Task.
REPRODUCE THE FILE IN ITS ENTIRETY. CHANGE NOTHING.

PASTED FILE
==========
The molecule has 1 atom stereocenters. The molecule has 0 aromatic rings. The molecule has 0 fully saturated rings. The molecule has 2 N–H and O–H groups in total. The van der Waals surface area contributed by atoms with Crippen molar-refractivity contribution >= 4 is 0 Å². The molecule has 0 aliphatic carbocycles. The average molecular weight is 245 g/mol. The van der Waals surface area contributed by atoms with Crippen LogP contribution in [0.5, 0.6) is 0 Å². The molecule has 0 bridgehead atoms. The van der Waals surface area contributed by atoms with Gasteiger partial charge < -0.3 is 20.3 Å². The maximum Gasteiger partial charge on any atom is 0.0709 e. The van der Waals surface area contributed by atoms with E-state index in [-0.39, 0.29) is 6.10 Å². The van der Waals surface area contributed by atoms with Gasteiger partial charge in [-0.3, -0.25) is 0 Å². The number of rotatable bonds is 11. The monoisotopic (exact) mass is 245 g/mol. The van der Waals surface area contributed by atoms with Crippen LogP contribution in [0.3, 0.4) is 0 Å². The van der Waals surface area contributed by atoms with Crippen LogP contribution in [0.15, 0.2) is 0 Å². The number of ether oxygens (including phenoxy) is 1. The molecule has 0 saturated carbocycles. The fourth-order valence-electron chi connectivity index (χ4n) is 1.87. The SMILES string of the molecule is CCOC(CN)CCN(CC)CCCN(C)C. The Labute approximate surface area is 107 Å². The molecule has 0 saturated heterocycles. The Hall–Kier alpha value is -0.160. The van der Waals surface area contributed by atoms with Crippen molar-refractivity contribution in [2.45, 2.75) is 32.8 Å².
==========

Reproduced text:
The molecule has 1 atom stereocenters. The molecule has 0 aromatic rings. The molecule has 0 fully saturated rings. The molecule has 2 N–H and O–H groups in total. The van der Waals surface area contributed by atoms with Crippen molar-refractivity contribution >= 4 is 0 Å². The molecule has 0 aliphatic carbocycles. The average molecular weight is 245 g/mol. The van der Waals surface area contributed by atoms with Crippen LogP contribution in [0.5, 0.6) is 0 Å². The molecule has 0 bridgehead atoms. The van der Waals surface area contributed by atoms with Gasteiger partial charge < -0.3 is 20.3 Å². The maximum Gasteiger partial charge on any atom is 0.0709 e. The van der Waals surface area contributed by atoms with E-state index in [-0.39, 0.29) is 6.10 Å². The van der Waals surface area contributed by atoms with Gasteiger partial charge in [-0.3, -0.25) is 0 Å². The number of rotatable bonds is 11. The monoisotopic (exact) mass is 245 g/mol. The van der Waals surface area contributed by atoms with Crippen LogP contribution in [0.3, 0.4) is 0 Å². The van der Waals surface area contributed by atoms with Crippen LogP contribution in [0.15, 0.2) is 0 Å². The number of ether oxygens (including phenoxy) is 1. The molecule has 0 saturated carbocycles. The fourth-order valence-electron chi connectivity index (χ4n) is 1.87. The SMILES string of the molecule is CCOC(CN)CCN(CC)CCCN(C)C. The Labute approximate surface area is 107 Å². The molecule has 0 saturated heterocycles. The Hall–Kier alpha value is -0.160. The van der Waals surface area contributed by atoms with Crippen molar-refractivity contribution in [2.45, 2.75) is 32.8 Å².